99.9% of Bacteria

by Jun 19, 2020

The strongest survive. The bacteria less susceptible to conventional antibacterial and antimicrobial elimination methods live on. They multiply. They grow in numbers. They replicate and repopulate and become even stronger over time. Less susceptible to antibacterial applications.

There is 100% a time and a place to sanitize and even sterilize environments. Doing this 100% of the time or even more than as truly needed will lead to serious repercussions.

Antibiotics can be lifesaving. They quite literally saved my life. They’re also regularly over prescribed and overused. For example, a large number of ear infections are viral and not bacterial. Without testing to confirm bacterial infection, the majority of doctors prescribe antibiotics which have no ability to treat viral infections. Some studies suggest a large percentage of bacterial ear infections heal on their own even. There is a true need for antibiotics in some of these infections and not all. But they’re often given as a blanket recommendation regardless. Antibiotics do not discriminate and will kill both problematic bacteria as well as beneficial bacteria. Only the drug resistant survive.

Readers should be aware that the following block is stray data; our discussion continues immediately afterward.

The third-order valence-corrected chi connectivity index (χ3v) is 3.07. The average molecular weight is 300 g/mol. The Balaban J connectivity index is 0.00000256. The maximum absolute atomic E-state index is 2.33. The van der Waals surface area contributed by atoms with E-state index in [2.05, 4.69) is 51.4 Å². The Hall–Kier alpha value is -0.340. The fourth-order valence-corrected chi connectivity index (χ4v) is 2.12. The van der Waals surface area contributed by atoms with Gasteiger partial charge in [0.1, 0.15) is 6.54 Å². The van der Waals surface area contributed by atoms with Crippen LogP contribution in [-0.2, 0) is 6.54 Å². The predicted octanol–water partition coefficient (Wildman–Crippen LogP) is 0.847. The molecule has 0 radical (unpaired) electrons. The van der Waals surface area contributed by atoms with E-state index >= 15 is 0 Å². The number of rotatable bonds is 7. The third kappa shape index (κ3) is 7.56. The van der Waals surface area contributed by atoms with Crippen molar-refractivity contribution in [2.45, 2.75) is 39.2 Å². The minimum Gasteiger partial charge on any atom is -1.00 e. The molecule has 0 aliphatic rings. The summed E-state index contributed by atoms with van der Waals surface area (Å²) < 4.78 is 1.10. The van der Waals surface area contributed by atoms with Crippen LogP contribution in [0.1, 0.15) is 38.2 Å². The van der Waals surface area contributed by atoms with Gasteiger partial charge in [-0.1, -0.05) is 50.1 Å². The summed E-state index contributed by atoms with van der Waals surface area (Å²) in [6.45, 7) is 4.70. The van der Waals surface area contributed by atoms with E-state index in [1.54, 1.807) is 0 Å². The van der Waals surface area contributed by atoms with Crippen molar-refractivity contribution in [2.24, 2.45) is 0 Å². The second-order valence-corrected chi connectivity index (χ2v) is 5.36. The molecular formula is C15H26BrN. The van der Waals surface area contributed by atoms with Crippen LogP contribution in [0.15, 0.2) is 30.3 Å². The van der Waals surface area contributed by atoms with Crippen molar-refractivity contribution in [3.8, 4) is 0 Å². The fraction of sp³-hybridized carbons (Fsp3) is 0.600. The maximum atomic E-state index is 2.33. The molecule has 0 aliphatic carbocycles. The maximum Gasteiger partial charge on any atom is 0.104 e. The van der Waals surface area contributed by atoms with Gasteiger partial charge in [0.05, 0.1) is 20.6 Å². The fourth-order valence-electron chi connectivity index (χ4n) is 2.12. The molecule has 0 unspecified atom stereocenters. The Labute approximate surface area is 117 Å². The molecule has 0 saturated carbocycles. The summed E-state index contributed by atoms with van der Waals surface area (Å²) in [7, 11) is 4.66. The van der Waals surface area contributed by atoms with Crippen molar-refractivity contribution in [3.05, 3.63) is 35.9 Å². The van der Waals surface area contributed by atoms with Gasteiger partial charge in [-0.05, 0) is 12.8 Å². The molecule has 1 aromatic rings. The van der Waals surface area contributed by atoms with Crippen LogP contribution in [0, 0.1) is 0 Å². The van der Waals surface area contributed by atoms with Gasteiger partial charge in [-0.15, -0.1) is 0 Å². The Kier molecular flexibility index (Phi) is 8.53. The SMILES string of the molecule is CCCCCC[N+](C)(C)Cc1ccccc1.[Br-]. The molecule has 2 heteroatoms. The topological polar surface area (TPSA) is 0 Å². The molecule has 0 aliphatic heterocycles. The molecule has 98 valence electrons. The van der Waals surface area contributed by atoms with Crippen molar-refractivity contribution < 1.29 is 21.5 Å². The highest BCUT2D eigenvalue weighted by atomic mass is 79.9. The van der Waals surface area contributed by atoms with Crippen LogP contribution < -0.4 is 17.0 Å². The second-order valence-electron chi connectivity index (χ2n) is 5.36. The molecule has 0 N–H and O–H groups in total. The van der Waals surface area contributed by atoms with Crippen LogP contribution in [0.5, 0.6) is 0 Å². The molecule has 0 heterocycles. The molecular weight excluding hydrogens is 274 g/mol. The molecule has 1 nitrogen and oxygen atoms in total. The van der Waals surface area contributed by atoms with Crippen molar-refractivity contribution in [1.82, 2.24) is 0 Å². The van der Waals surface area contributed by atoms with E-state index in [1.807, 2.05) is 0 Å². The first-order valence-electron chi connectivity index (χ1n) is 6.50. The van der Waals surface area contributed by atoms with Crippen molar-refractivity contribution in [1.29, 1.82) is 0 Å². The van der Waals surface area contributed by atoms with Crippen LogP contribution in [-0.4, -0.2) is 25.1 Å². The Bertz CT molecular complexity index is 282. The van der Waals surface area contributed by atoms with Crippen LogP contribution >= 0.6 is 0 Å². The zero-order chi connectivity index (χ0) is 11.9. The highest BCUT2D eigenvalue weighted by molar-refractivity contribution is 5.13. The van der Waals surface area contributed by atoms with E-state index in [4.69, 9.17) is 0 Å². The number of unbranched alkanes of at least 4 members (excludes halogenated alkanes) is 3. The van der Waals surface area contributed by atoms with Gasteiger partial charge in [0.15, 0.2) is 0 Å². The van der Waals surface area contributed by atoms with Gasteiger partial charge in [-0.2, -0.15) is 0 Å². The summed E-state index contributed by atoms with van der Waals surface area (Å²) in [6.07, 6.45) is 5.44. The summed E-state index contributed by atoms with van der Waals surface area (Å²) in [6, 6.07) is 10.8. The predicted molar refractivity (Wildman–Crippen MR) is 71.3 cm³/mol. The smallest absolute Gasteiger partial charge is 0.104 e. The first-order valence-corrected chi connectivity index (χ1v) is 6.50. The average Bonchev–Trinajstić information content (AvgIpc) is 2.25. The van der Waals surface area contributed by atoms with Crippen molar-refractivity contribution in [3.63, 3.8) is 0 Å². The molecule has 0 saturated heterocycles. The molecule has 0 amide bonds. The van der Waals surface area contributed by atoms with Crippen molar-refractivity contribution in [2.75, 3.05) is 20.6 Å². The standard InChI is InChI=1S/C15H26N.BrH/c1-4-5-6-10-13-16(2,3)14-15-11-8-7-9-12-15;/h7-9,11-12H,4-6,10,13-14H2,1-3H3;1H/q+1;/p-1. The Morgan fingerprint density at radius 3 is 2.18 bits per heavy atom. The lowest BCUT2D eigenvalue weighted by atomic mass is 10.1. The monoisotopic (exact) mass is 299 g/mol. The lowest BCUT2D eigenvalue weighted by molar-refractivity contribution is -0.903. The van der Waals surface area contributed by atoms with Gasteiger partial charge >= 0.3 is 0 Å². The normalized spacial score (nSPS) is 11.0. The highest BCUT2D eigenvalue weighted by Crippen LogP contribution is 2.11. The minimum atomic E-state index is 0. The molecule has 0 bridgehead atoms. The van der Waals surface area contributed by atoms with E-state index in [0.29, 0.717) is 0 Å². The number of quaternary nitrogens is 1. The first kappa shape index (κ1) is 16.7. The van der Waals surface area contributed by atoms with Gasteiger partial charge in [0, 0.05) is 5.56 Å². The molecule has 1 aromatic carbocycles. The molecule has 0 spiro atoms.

Sanitizing our surroundings may eliminate some troublesome bacteria and pathogens. There are times that is warranted. It will along with them kill beneficial bacteria that help keep us healthy and help keep bacterial populations in check. The microbiome keeps us in balance when it is healthy and balanced. The microbiome builds and strengthens and maintains our immunity, our digestion, and many bodily functions. The types and the health of the bacteria within and around us quite literally keeps us alive and well.

If our surroundings and systems become overpopulated with the most pervasive and resistant bacteria, we’re in trouble. Sir Alexander Fleming, who discovered penicillin in 1928, warned of antibiotic resistance and it’s consequences as early as 1945. CDC states, “more than 2.8 million antibiotic-resistant infections occur in the U.S. each year, and more than 35,000 people die as a result.” It’s been a problem and it’s a growing reality and concern. Treat your bacteria well.